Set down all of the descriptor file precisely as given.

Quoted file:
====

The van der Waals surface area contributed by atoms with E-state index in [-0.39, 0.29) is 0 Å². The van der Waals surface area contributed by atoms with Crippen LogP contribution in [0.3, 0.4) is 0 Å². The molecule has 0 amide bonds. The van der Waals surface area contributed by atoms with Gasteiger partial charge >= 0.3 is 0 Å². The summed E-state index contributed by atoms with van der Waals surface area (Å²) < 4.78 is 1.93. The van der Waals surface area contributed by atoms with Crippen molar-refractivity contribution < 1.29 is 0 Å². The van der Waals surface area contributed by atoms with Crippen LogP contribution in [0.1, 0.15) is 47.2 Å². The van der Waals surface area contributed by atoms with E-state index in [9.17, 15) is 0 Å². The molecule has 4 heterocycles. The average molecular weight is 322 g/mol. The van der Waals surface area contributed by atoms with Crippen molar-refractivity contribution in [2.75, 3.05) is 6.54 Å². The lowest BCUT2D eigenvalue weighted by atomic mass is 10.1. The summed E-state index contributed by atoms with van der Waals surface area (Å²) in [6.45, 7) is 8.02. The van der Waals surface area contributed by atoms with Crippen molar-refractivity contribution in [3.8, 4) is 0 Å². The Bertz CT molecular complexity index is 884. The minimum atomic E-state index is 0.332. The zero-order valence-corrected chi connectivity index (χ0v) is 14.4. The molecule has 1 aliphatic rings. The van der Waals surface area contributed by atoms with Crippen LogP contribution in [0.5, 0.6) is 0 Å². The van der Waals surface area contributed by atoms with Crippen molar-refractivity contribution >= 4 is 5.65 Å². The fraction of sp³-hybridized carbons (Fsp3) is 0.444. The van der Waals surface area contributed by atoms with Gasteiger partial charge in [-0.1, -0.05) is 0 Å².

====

The van der Waals surface area contributed by atoms with E-state index in [-0.39, 0.29) is 0 Å². The van der Waals surface area contributed by atoms with Crippen LogP contribution in [0.3, 0.4) is 0 Å². The molecule has 0 amide bonds. The van der Waals surface area contributed by atoms with Gasteiger partial charge >= 0.3 is 0 Å². The summed E-state index contributed by atoms with van der Waals surface area (Å²) < 4.78 is 1.93. The van der Waals surface area contributed by atoms with Crippen molar-refractivity contribution < 1.29 is 0 Å². The van der Waals surface area contributed by atoms with Crippen LogP contribution in [0.1, 0.15) is 47.2 Å². The van der Waals surface area contributed by atoms with E-state index in [9.17, 15) is 0 Å². The molecule has 4 heterocycles. The average molecular weight is 322 g/mol. The van der Waals surface area contributed by atoms with Crippen molar-refractivity contribution in [2.75, 3.05) is 6.54 Å². The lowest BCUT2D eigenvalue weighted by atomic mass is 10.1. The summed E-state index contributed by atoms with van der Waals surface area (Å²) in [6.45, 7) is 8.02. The van der Waals surface area contributed by atoms with Crippen molar-refractivity contribution in [3.8, 4) is 0 Å². The Bertz CT molecular complexity index is 884. The minimum atomic E-state index is 0.332. The zero-order valence-corrected chi connectivity index (χ0v) is 14.4. The molecule has 1 aliphatic rings. The van der Waals surface area contributed by atoms with Crippen LogP contribution in [0.5, 0.6) is 0 Å². The van der Waals surface area contributed by atoms with Crippen molar-refractivity contribution >= 4 is 5.65 Å². The fraction of sp³-hybridized carbons (Fsp3) is 0.444. The van der Waals surface area contributed by atoms with Gasteiger partial charge in [-0.1, -0.05) is 0 Å².